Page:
Suppose that you are McDonald’s and want to run an experiment to see if you can increase the number of Happy Meals sold by including a menu in Spanish.

  • A standard approach would be to divide locations into two groups and assign the Spanish menu to one group. The final analysis would compare which group of stores sells more Happy Meals. This is a normal experiment; it will measure impact accurately but takes a long time.
  • A slightly more sophisticated experiment approach would use the same locations but could correct for pre-experiment differences in Happy Meal sales across treatment and control stores. Mathematically, this takes less time by controlling for natural variation between stores. This is what an approach like CUPED accomplishes.
  • A full CUPED approach doesn’t just use previous year’s sales as a control; it uses all known pre-experiment information. For example, controlling for the following factors might speed up the experiment even more: 1. The number of families (who are more likely to order Happy Meals) that go to each store; 2. Time of day when customers go to each location as morning diners will more likely order a breakfast than a Happy Meal; 3. Stores that were part of a limited launch of the McRib which might draw attention away from Happy Meals.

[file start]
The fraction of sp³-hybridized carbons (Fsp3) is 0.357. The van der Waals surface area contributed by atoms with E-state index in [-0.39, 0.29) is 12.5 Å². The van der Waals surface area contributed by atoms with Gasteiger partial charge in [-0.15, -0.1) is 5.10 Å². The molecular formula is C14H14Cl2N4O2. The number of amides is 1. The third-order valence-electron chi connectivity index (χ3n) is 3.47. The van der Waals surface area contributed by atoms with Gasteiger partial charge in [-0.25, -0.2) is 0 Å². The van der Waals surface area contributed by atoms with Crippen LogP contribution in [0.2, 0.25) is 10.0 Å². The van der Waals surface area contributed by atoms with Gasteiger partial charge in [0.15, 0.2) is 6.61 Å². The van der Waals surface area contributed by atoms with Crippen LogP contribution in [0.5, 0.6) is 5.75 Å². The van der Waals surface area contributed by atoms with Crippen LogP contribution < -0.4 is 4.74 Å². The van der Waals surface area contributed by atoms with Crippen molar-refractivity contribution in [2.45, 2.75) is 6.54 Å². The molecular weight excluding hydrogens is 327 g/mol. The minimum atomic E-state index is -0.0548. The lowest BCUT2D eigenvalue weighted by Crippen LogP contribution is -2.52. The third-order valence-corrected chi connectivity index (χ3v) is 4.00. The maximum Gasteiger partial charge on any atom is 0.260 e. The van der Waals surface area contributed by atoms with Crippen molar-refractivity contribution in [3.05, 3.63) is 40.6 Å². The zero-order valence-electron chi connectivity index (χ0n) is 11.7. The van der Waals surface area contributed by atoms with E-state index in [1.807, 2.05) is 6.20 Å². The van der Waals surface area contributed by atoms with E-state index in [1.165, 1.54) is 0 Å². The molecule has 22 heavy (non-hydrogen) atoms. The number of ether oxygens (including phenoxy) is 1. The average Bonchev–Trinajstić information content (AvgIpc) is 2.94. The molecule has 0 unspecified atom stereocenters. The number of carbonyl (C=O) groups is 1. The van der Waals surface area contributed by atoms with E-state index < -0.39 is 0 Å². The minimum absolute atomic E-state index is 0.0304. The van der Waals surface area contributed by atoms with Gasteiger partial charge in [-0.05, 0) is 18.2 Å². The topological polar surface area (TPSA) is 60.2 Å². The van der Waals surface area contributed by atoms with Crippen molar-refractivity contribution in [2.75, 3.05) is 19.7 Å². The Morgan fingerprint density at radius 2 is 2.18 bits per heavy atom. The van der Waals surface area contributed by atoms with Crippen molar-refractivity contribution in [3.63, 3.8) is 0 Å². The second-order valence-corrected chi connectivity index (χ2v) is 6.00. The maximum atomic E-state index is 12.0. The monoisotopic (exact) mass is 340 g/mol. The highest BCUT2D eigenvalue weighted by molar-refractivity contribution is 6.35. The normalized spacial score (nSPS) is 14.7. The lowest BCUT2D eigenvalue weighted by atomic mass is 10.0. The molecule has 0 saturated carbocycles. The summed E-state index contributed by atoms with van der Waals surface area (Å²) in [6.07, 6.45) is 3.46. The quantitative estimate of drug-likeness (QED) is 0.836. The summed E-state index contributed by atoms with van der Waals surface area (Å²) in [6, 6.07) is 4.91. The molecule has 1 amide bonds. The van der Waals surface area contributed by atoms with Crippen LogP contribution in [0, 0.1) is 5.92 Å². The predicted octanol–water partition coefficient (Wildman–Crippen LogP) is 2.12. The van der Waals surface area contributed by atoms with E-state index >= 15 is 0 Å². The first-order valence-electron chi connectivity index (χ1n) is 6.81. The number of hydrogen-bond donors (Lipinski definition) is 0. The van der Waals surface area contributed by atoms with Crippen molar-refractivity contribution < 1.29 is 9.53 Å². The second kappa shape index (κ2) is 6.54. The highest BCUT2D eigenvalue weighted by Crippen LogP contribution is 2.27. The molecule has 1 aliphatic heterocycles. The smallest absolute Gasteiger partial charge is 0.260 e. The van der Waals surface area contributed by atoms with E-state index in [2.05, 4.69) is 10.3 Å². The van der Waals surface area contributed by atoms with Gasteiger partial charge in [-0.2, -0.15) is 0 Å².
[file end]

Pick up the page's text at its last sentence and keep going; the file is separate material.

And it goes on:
Each successive method reduces time-to-significance by reducing noise in the experiment data. Just like noise-canceling headphones, CUPED can take out ambient effects to help the experimenter detect impact more clearly.

In visual terms, suppose that the treatment-versus-control experiment data looked something like this before applying CUPED:

After applying CUPED, the uncertainty around the averages decreases, like this:

The net effect of sharpening these measurements is that it takes less time to figure out whether an experiment is having a positive impact or not. CUPED is bending time with math – alleviating the largest pain point in experimentation today.

Why does experiment speed matter?

In business terms, a long-running experiment is the same as a long-delayed decision. Organizations that can learn from experiments and react quickly enjoy a tactical advantage over their competitors.

Besides being a decisional dead weight, long-running experiments have other technical and cultural ramifications: think of the technical debt incurred by keeping the two code paths running for several weeks or months. Think about whether anyone at the company will be excited to run an experiment if the result is slower than a container ship crossing the Pacific Ocean. Think of all the small wins and little ideas that will go unmeasured and unimplemented because experiments are just too slow.